There has been much talk in the press recently about the “Migrant Caravan” that is traveling thousands of miles through Mexico towards the U.S. border. People who make up the caravan mostly come from Central America. Faced with gang violence, poverty and a lack of educational opportunities back home, caravan members left their home countries and decided to risk the long journey on foot, freight train or bus through Mexico in the hope of making a better life in the U.S.
These caravans have taken place annually for at least a decade and are organized by humanitarian nonprofit organizations such as Pueblos Sin Fronteras to draw attention to the dire situation that many of these migrants face in their home countries and the perilous journey that they take upon themselves in a desperate attempt to make a better life for themselves and their families. Traveling in a cohort also provides safety from violence along the way.
Once the migrants reach the point of entry at the U.S. border, this year San Ysidro near San Diego, the migrants often have to wait for days until they will be admitted into the immigration checkpoint area for processing. Sometimes parents are separated from their children and the children are placed with Health and Human Services. If the asylum seeker passes the initial interview, they may be detained for a time or be released into the U.S. with ankle monitors, and get a court date at an immigration court.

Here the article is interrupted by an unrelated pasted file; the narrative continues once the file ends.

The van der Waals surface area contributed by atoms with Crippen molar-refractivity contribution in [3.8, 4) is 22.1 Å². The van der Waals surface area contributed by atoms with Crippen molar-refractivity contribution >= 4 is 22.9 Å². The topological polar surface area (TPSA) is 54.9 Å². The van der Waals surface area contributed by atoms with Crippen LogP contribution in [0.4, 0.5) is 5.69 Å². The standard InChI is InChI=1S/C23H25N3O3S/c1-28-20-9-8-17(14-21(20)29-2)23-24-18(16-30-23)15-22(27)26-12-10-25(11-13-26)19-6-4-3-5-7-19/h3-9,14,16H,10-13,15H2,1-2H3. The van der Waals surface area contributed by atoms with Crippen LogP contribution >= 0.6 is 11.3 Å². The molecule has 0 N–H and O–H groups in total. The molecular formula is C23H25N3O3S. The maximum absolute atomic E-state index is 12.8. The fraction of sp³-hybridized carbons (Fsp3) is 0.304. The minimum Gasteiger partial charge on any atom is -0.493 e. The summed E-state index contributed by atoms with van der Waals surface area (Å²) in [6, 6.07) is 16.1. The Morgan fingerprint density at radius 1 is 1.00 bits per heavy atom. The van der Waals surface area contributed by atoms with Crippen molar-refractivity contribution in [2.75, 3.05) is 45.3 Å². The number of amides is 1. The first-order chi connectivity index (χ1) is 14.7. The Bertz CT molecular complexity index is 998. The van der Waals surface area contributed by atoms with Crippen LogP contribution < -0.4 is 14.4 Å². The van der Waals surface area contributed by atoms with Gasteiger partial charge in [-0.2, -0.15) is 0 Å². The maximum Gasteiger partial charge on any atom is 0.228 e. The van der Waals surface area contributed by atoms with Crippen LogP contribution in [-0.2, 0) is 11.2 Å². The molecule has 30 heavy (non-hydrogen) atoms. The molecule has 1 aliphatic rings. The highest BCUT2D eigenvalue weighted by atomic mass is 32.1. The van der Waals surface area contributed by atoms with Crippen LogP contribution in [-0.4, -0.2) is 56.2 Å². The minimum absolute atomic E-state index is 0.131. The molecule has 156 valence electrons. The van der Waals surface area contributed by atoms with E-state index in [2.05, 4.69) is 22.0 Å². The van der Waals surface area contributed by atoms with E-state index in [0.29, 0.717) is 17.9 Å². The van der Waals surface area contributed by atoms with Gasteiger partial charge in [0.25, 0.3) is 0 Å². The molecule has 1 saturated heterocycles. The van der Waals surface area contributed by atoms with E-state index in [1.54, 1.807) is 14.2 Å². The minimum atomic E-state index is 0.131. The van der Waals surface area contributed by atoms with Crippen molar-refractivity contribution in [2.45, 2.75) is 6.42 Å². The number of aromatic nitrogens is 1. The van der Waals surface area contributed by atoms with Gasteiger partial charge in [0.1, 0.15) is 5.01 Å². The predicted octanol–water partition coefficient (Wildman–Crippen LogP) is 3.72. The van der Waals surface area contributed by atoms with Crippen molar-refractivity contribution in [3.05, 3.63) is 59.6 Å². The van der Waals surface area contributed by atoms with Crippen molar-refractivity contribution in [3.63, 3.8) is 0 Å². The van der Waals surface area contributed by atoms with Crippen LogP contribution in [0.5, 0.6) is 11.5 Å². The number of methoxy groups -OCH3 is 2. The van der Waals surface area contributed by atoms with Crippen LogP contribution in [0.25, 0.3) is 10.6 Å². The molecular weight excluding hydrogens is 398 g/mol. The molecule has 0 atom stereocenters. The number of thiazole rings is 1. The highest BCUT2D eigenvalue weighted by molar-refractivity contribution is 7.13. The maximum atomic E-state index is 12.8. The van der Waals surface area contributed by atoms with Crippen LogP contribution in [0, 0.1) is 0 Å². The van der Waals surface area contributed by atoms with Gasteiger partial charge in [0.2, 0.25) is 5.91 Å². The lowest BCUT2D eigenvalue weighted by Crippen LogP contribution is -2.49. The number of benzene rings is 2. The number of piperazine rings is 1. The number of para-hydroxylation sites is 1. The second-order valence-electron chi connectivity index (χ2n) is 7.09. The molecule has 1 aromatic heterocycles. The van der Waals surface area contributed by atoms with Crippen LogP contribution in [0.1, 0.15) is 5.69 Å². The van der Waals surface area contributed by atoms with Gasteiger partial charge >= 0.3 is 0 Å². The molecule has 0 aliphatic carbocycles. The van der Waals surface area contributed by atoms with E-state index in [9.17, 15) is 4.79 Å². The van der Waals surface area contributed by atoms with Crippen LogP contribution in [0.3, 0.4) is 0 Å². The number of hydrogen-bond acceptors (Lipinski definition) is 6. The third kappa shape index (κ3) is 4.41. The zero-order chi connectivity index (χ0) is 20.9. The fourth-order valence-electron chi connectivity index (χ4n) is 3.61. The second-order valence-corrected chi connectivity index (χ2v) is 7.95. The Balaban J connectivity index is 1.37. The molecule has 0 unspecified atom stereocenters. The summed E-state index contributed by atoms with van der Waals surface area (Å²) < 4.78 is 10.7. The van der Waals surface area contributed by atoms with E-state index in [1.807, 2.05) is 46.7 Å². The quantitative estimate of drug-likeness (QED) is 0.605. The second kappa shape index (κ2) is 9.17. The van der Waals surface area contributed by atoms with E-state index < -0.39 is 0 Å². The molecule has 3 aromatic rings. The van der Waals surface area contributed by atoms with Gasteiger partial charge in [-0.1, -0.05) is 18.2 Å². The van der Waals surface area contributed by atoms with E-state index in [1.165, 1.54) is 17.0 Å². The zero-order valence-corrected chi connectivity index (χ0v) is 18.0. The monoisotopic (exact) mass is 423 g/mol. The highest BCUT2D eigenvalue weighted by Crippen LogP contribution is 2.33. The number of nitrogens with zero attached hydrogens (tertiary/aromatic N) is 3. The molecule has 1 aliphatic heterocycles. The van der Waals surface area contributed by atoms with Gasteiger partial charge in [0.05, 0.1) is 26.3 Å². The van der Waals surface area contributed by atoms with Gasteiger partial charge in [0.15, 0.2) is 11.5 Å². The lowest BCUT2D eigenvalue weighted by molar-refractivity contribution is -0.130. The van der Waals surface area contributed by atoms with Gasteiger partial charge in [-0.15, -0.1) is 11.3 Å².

Based on the 1951 Refugee Convention, the U.S. is legally obligated to examine a refugee’s asylum claim. Asylum seekers need to present themselves at a point of entry and demonstrate to the U.S. immigration officer that they have a “credible fear” of persecution on account of race, religion, nationality, membership in a particular social group or political opinion. Most petitions by Central Americans will not be successful, as gang violence does not qualify as an acceptable reason for “well-founded fear of persecution”.